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Old 10-05-2009, 08:04 AM   #1
Scooby Guru
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Default Strong Yen Could be Next Problem For Japan Automakers

Tough selling to still-wary American consumers might be a problem at the lower end of Japanese automakers' list if currency exchange rates continue their current trend. A soaring yen and a drooping dollar are raising red flags for the bottom line in corporate Japan.

Late last week - after the yen hit a near high for the year at just more than 88 yen to the dollar - Honda Motor Co. Ltd. president and CEO Takanobu Ito expressed concern about the yen's ongoing strengthening. Although Honda and many other Japanese automakers, such as chief rival Toyota Motor Corp., produce the preponderance of their vehicles sold in the U.S. inside North America, revenue earned in dollars still must be erodingly converted to yen.

With the global automotive sales environment tenuous and the economies of most large auto-buying nations still sputtering, Takanobu said in an Associated Press report the currency exchange situation is helping push Honda to a "danger zone" that is hampering fragile recovery efforts.

Meanwhile, Toyota, after some 70 consecutive years of profitability, lost about $5 billion last year and is expected to report a similar loss for its 2009 fiscal year when it is wrapped up in March. The ever-strengthening yen is one factor pressuring Toyota's earnings.

Since early spring, the dollar has declined nearly 10 percent versus the yen and the euro - and exchange rates were a topic of high interest at a recent meeting of G-7 nations, most of which are concerned the slumping dollar will restrain recovery for their struggling economies.

At that same meeting, Japan finance minister Hirohisa Fujii insinuated his country - which has in the past weathered accusations of unofficially tamping down the yen's value - said Japan would not hesitate to intervene if exchange rates appeared to be moving drastically against the yen. The minister had initially worried economy watchers after initially taking office in September when he insinuated he favored a monetary policy that fostered a strong yen.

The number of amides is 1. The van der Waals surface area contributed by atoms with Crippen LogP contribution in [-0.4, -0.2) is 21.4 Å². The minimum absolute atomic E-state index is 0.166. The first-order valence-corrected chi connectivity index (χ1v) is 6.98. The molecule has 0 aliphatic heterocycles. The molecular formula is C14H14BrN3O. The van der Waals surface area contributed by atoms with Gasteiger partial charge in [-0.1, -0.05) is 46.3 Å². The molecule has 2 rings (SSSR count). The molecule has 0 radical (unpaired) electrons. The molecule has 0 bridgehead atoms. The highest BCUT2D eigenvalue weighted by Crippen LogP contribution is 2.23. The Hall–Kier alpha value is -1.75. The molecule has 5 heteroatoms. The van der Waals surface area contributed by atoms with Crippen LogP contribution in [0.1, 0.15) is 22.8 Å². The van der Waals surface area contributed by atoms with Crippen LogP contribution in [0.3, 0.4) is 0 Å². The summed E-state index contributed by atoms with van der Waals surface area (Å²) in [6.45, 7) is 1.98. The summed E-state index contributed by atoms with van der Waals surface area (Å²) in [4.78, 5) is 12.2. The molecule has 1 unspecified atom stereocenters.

Bloomberg reported Japan hasn't actively played in the foreign-exchange market since its central bank acted to sell a large quantity of yen in 2004.

Honda, for one, may already be taking action to help mitigate the yen's influence on the equations. Last month Honda began exporting to Mexico and Latin American and Caribbean nations Civic compact cars produced at the company's less-than-a-year-old plant in Greensburg, IN. - Bill Visnic, senior contributing editor
Honda Civic photo courtesy Honda Motor Co. Ltd.
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Old 10-05-2009, 11:46 AM   #2
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Join Date: Oct 2007

That yen can be tough. When I owned Challenger Deep Imports "some might remember it here", the yen averaged about 120 to the dollar. It did get under 105 a couple times. To offset the difference and not have to charge more for parts, we bought yen anytime it was above 130 to the dollar. If we were buying parts and the yen was under 110 yen to the dollar, we would use our yen. If it was above 110 to the dollar we would use our dollar. It kept our prices steady and we didn't have much volatility to contend with. I don't know what the rules are for a company like Honda, but for a small company like mine it worked good.
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